How is it possible to be coach without having been a high-level player?

Sep 26, 2013, 10:42:07 AM

How is it possible to be a good coach without having been high-level player? Zoom on this specificity of tennis in the Question of the week.

The tour is full of coaches who never made it as professionals when they were in age to play. We could even believe that the current players don't really care about their mentors' prize list. Focus on a specificity of tennis.


It’s difficult to ignore the importance of Pete Fischer in Pete Sampras's career, even if the two men ended their collaboration in 1989, before the first Grand Slam title of the American player. In addition to being very greedy financially, Fischer had the particularity of being a paediatrician... who knew nothing about tennis. An original case, but actually not so unusual.


Several top players on the tour are indeed coached by people whose resume doesn't contain the words "former professional player." And not just any player: Victoria Azarenka is working with Sam Sumyk while Marion Bartoli was coached by Thomas Drouet when she won Wimbledon, just to name a few. Both have never made it racquet in hand, which didn't prevent them to get work and to be acknowledged as great coaches today. Hard to imagine such a situation in football, for example, where the big egos of the dressing rooms have a hard time respecting a coach who doesn't have a glorious past. Of course, Gerard Houllier, the Liverpool legendary coach never played at a high level, but his case remains the exception. "The difference is that a football coach isn't chosen by the players, but by the management of the club. In tennis, it's the player who hires you. So if he chooses you, it means that he trusts you", says Thomas Drouet. The lack of experience at the highest level would therefore not be a handicap. "The player will see if you help them win, if he improves, and if he's happy with your philosophy, that's it. They don’t care if you played pro or not" explains Ronan Lafaix, former coach of Stephane Robert and a "mere amateur" during his career. The author of A New Coaching To Win continues: "In fact, I had more problems with my rankings with the amateurs than with the pros. The players were a little ashamed to say that I was 15/2. While on tour, what matters is how efficient you are."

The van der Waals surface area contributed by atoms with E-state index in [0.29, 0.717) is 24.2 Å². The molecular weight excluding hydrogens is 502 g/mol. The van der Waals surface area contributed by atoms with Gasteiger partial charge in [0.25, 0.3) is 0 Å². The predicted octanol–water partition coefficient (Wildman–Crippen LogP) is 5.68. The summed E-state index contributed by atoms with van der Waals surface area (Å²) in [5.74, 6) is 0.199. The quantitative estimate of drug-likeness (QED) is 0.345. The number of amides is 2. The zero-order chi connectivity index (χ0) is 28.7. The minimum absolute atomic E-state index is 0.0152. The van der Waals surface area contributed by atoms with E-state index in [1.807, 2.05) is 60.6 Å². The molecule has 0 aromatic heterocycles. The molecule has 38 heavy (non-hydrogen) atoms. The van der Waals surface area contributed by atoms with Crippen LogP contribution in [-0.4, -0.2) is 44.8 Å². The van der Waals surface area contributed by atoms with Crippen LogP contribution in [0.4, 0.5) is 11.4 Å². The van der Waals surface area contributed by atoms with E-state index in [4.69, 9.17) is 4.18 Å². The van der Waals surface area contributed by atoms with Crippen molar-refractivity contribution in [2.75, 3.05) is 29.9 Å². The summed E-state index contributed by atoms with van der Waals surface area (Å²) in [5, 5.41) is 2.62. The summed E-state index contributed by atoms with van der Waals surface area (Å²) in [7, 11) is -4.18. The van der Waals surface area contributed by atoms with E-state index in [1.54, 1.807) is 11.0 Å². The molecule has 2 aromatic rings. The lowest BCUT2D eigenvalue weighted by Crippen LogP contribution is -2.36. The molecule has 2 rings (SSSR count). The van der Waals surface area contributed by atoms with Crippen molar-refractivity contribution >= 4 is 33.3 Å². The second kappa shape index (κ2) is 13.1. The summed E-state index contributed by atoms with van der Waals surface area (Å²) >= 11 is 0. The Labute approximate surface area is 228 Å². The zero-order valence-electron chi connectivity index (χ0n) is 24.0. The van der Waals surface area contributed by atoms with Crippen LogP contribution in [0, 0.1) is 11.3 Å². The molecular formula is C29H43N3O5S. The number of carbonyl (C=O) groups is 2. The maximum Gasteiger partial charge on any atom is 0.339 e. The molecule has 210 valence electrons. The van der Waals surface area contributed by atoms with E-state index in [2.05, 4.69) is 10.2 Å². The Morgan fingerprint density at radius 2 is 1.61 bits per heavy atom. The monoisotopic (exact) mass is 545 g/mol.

"All great coaches are first and foremost great psychologists"


How to compensate for their lack of experience at the highest level in their approach with players? By keeping a low profile and keeping an open mind, according to Sam Sumyk: "With my player, I avoid saying ‘I know’ when I don't. Because there are some situations I never experienced, I know very well that I can't discuss certain aspects of the game, but I'm not ashamed to confess my lack of knowledge and I try to fill my shortcomings by doing research, reading and meeting people." If you listen to them, having been a great player allows a coach to hit the ball with their foal and avoids them the costs of a sparring partner, but it doesn’t help to win games. "There are subtleties that only someone who did competitions can bring, it's true. But it’s not because someone is a former Top 100 that he will make a good coach", says Thomas Drouet. What matters is knowing who you're dealing with and understand his behaviour and expectations. In short, to put the human aspect at the centre of coaching. That is why so many parents improvise themselves as their offspring's coach at the beginning of their career. Not a bad idea actually: at the end of the day, who knows Serena Williams better than her own father? "All great coaches are first and foremost great psychologists", says Ronan Lafaix.


Still, if cases of coaches who were never professional are quite common in the world of the yellow ball, it is mainly the absence of former glories among the herd of coaches that is surprising. Aside Lendl and Connors, very few great players have became coaches. The reason? Having to sacrifice yourself for the benefit of someone else is not an easy task when you've been used to being in the spotlight during your career. "When you coach, you have to put yourself aside and be at the service of the player. To be in the shadow when everything revolved around you for fifteen years can be hard to take, especially for a former star" explains Thomas Drouet. Will Federer change the statistics when he'll decide to end his playing career?


By Marc Hervez